Or lace photographed against a dark background for contrast:

Since the possible number of unique colours extracted across the collection is huge, searching by colour on the Cooper Hewitt website is simplified by snapping extracted colours to the closest value in a standardised palette (the default is the CSS4 web colour palette, but the CSS3 and Crayola palettes are also options). On the Cooper Hewitt website, you can search the collection by 116 CSS4 colours. Both the original and ‘snapped to’ colour palettes are available in the Cooper Hewitt data – all stored as hex codes (six hexadecimal digits representing the levels of red, green and blue).

Prototyping
As a first step, I adapted my code to visualise collection items matching a CSS4 colour on a timeline (see visualisations below).

Although Cooper Hewitt has an API (an Application Programming Interface: a way for someone to make use of Cooper Hewitt’s data through a set of pre-defined requests made over the web), there is no method for returning all the objects matching a colour. Instead, I used collection data Cooper Hewitt had put on GitHub – an argument for institutions to offer both!

‘Orangered’

‘Steelblue’

‘Olivedrab’

I then started exploring how I might visualise objects featuring a colour harmony, first trying complementary colours (opposites on the colour wheel).

I initially tried to do this by matching a chosen CSS4 colour with the nearest CSS4 colour of opposite hue. The HSL and HSV (hue, saturation, lightness/value) colour systems define hue as an angle round a circle (0-360°), so I inverted hues by converting hex codes to HSL. The visualised results were unsatisfying though, as often the search failed to find any matches. This doesn’t mean to say there was a lack of objects with complementary colours, but that my search was too precise (and artificially precise since which CSS4 palette colours you can consider to be complementary is fuzzy, and the colour data is imprecise anyway e.g. the illusory colours extracted for 3D objects).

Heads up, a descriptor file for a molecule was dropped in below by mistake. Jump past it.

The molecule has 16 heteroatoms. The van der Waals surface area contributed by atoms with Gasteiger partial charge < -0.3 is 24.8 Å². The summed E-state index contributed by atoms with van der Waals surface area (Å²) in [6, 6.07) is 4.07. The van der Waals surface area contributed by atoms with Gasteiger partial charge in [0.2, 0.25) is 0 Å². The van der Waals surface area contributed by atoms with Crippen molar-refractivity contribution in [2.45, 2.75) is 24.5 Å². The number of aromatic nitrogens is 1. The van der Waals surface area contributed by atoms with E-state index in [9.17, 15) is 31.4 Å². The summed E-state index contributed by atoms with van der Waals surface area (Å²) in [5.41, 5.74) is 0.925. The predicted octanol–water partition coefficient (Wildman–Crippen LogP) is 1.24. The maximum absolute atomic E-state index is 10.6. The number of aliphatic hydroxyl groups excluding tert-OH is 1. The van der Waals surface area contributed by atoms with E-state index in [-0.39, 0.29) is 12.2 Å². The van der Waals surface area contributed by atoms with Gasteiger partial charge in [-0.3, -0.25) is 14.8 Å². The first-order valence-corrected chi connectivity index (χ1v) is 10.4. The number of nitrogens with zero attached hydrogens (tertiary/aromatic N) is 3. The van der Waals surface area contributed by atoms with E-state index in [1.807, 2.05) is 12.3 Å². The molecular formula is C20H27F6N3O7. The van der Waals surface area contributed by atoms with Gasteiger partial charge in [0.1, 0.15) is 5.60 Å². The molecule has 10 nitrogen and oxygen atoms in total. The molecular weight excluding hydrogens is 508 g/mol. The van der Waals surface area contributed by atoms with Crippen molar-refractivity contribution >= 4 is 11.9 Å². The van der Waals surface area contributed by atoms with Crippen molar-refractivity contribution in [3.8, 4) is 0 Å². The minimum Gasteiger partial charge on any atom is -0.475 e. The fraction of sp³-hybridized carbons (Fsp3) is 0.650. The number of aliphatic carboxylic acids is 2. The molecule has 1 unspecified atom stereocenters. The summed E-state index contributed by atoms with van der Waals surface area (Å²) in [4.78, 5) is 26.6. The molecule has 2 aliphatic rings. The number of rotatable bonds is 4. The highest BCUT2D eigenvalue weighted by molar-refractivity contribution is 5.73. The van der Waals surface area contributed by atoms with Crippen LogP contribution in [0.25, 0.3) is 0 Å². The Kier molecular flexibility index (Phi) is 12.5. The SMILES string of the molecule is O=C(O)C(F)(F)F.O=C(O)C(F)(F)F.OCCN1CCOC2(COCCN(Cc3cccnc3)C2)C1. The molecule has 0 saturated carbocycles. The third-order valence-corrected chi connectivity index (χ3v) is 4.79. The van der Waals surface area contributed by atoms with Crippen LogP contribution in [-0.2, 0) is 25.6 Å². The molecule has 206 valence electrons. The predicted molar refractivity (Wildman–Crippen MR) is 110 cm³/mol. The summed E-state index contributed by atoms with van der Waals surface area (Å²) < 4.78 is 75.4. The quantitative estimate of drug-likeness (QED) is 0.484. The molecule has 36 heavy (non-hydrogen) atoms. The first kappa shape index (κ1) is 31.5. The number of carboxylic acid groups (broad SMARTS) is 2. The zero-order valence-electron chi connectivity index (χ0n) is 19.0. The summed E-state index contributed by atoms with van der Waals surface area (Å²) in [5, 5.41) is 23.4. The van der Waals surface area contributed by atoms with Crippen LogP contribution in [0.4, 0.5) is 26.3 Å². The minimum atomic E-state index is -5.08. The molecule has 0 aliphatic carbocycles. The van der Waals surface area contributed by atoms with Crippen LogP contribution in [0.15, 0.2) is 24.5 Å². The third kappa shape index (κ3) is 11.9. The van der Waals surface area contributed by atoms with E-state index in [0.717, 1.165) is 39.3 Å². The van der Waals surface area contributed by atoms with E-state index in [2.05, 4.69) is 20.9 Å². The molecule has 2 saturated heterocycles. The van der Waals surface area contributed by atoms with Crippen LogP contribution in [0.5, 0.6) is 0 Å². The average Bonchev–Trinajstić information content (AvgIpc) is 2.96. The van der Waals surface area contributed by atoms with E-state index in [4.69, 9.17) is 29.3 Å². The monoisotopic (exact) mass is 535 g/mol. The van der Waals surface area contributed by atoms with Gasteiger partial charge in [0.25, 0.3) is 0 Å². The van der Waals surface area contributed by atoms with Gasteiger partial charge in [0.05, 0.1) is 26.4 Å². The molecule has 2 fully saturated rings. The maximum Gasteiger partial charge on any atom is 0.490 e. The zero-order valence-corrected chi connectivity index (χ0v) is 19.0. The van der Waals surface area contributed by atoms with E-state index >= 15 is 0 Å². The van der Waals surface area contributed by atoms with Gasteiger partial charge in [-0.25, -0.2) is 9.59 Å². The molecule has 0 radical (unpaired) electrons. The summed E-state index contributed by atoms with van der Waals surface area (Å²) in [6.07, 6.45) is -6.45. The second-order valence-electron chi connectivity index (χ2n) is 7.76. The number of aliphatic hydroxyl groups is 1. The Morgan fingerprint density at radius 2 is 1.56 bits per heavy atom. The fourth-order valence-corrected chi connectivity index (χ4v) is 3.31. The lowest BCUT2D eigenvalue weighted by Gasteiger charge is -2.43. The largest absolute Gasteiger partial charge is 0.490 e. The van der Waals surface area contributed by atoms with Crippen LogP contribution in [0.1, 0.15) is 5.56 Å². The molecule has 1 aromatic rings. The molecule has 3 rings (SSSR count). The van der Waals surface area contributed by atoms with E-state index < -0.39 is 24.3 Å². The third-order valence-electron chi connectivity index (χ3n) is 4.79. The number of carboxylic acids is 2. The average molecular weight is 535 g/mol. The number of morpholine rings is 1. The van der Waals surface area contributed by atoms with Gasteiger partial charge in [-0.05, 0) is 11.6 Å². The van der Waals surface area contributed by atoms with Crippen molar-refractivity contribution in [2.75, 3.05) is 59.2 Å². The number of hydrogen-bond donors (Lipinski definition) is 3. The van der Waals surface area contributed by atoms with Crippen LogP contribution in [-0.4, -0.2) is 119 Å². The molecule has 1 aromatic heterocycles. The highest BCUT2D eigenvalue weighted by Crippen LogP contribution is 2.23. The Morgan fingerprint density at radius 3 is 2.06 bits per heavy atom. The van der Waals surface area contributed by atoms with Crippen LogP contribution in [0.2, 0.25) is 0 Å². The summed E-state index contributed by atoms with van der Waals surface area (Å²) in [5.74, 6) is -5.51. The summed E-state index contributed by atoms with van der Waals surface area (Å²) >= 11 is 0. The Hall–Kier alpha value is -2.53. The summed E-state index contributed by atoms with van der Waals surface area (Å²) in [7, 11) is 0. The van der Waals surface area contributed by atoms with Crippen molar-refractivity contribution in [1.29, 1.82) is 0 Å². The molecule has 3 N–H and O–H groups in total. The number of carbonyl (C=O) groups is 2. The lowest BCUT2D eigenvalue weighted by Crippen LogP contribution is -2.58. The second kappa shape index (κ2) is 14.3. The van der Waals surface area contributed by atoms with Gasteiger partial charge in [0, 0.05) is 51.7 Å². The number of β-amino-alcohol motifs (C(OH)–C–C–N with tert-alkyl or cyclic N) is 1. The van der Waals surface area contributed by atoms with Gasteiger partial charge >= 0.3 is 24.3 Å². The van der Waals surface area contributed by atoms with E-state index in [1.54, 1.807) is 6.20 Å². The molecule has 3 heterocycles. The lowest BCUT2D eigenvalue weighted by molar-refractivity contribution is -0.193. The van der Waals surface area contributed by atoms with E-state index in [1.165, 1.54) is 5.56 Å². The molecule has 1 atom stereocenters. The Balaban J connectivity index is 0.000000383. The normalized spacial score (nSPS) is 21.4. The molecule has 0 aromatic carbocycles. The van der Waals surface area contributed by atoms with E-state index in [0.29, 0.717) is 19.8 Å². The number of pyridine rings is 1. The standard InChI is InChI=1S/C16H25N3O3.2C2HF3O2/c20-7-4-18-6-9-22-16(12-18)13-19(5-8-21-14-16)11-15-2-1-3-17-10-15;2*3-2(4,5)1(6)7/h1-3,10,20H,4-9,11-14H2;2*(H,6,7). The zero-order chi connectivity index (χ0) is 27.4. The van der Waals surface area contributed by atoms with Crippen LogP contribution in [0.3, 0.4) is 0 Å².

I tried extending the reach of my search to matching several colours close to the inverted hue, but it felt very frustrating not to have a visual reference to the range of colours in a region and what colours were being searched over.

So I started experimenting with using a colour wheel input as a way to pick colour combinations and simultaneously see possible hue relations. I first tried mapping the colours from the standardised palettes by HSL round a circle.

‘Snapped to’ colours in the Cooper Hewitt collection. CSS4 (left) and Crayola (right) palettes mapped by hue (in HSL). Angle = hue, radius = lightness.

And to make it easier to see the possible colours, I wrote some code to map the CSS4 palette colours to a wheel.

CSS4 palette colours → mapped round a wheel. Hue (HSL) = angle, ordered by lightness

I realised at this point, though, that the resulting design doesn’t match a typical artist’s/pigment colour wheel (which has red, yellow, blue – RYB – primary colours). HSL is a simple transformation of RGB colour space, and therefore the wheel has red, green, blue primaries. If this colour wheel is used to search over design artefacts, surely it would be more appropriate to use a design closer to the norm for artists and designers? (These in-depth articles by David Briggs – part 1, part 2 – explain the differences between traditional and modern colour theory, and colour training for artists).

There is no ‘correct’ colour wheel to adopt, but converting my HSL colour wheel to something closer to an artist’s version (using code from Ben Knight’s implementation of Adobe’s ‘Kuler’ colour wheel) felt like a reasonable compromise here.

(Left) Colours mapped by hue (HSL). Angle = hue, radius = lightness. (Right) Colour mapping adjusted to more closely resemble an artist’s colour wheel.

Using this colour wheel as a guide and an input, I could see and choose which colours to query. By searching over multiple colours, the visualised results were better. (In the images below, white and black borders around tiles in the colour wheel indicate the searched-over colour combinations):

Purple against olive timeline

Orangered against cyan/blue timeline

Querying against colour data in HSV
While the results looked better with this prototype, the user interface is a mess and complicated to use. And the search query was not excluding objects that featured other colours in addition to the searched colour combination.